AFTER FOUR long years as Chicken Little, can the GOP collect its wits, conclude that the sky actually hasn’t fallen on America, and remake itself as a modern party with renewed national appeal?
That’s one of most intriguing questions in today’s politics, so let’s look at some recent indicators.
Start with the positive. Congressional Republicans have taken a step back from budgetary brinksmanship, agreeing to higher taxes on upper earners and abandoning, at least for now, their attempts to use the debt-ceiling, and the threat of default, to demand their way on spending cuts.
What’s more, we’ve seen some flashes of the old, independent-minded John McCain. This week, the Arizona senator rebuked two of his GOP colleagues for questioning the integrity and patriotism of his former friend Chuck Hagel. Initially, McCain even seemed willing to set a principled example for his filibuster-fancying fellow senators, declaring that though he would vote against Hagel for secretary of defense, he wouldn’t be part of a filibuster to block the appointment. Alas, by Thursday, McCain had put that process high-mindedness behind him and joined a (successful) filibuster to delay Hagel’s confirmation vote.
Part of the party has also seemed willing to engage in some sorely needed introspection. And on the surface at least, sense has held its own with sensibility. Take, for example, Louisiana Governor Bobby Jindal’s counsel that “Republicans must stop being the stupid party.” Yes, Donald Trump rose to object (apparently on a point of personal privilege), but Jindal’s recommendation otherwise sparked some serious discussion.
Yet there will just as obviously be strong resistance to any attempt to change the party. Witness the furious reaction to Karl Rove’s latest project, a new super PAC that will try to keep fringe candidates at bay, or at least from becoming Republican senatorial nominees. Former party chairman Haley Barbour has weighed in on Rove’s side, but the Tea Partiers, the talk-radio set, and the Club for Growth are apoplectic. Rove’s effort has triggered an intra-party battle that will likely take at least an election cycle to resolve.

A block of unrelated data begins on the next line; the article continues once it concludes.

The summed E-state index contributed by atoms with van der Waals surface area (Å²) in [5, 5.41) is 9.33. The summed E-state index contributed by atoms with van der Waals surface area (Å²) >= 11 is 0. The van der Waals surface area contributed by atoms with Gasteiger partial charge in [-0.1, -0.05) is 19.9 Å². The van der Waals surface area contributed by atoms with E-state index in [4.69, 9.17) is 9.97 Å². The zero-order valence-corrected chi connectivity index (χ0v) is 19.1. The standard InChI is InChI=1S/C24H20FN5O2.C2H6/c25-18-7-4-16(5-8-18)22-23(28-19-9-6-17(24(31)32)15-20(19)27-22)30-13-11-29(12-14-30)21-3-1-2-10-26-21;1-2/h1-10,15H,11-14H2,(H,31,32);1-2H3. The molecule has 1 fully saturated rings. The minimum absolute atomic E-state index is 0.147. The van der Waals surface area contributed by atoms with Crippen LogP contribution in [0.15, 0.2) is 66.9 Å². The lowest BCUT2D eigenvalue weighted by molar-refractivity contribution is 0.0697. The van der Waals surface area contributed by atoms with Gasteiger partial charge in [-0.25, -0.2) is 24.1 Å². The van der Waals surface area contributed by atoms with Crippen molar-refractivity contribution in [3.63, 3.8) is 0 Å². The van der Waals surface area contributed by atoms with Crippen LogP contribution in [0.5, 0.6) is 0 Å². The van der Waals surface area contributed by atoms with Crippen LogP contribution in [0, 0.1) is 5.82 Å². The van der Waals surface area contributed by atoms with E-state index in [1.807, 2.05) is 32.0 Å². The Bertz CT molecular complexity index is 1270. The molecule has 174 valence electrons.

And now to the negative. The GOP’s response to the State of the Union was discouraging indeed for nonconservatives who nonetheless think the country can benefit from a reassertion of intellectually serious conservatism. Florida Senator Marco Rubio was supposed to be the GOP’s new, fresh, thoughtful face. But Rubio trafficked in the same dumbed-down anti-Obama arguments that conservative polemicists have spent years trying to peddle. His contention that President Obama believes that “our free enterprise economy . . . [is] the cause of our problems,” is just teeth-achingly stupid. When Rubio then proceeded to accuse Obama of “falsely attacking” the motives of his critics, his speech became positively self-parodic.
Some in the GOP seem willing to engage in introspection. But others are still refusing to acknowledge reality.
Then there was his refusal to acknowledge reality. Like, say, that the Great Recession and the Bush tax cuts have played a role in creating the deficit. Overall, what Rubio offered up was not new thinking or new ideas, but a glop of gallimaufry from the GOP’s 2012 primary campaign.
And yet, you can say this about him: He was better than Senate minority leader Mitch McConnell, who on Wednesday dismissed the president’s speech as “pedestrian liberal boilerplate.” McConnell has grown so accustomed to playing troll under the bridge that he apparently doesn’t realize how off-putting his snide and reflexive opposition has become.
Finally, there was the strange matter of National Rifle Association board member Ted Nugent, who was last heard from making vaguely menacing noises about Obama, attending the speech as the guest of Texas Representative Stephen Stockman.
Now, it’s unfair to treat Stockman, a bizarre figure given to lunatic-fringe statements, as a typical Republican congressman. Still, one would have thought Speaker John Boehner might try to dissuade him from having Nugent, a louche loudmouth given to reactionary rants, as his invited guest. Did the speaker try to discourage it?
“I don’t believe they discussed the matter at all,” Boehner spokesman Michael Steel said in an e-mail.
So how to sum it all up? It’s fair to say some progress has been made. But it’s just as obvious that recentering the GOP will be a two-steps-forward, one-step-back exercise.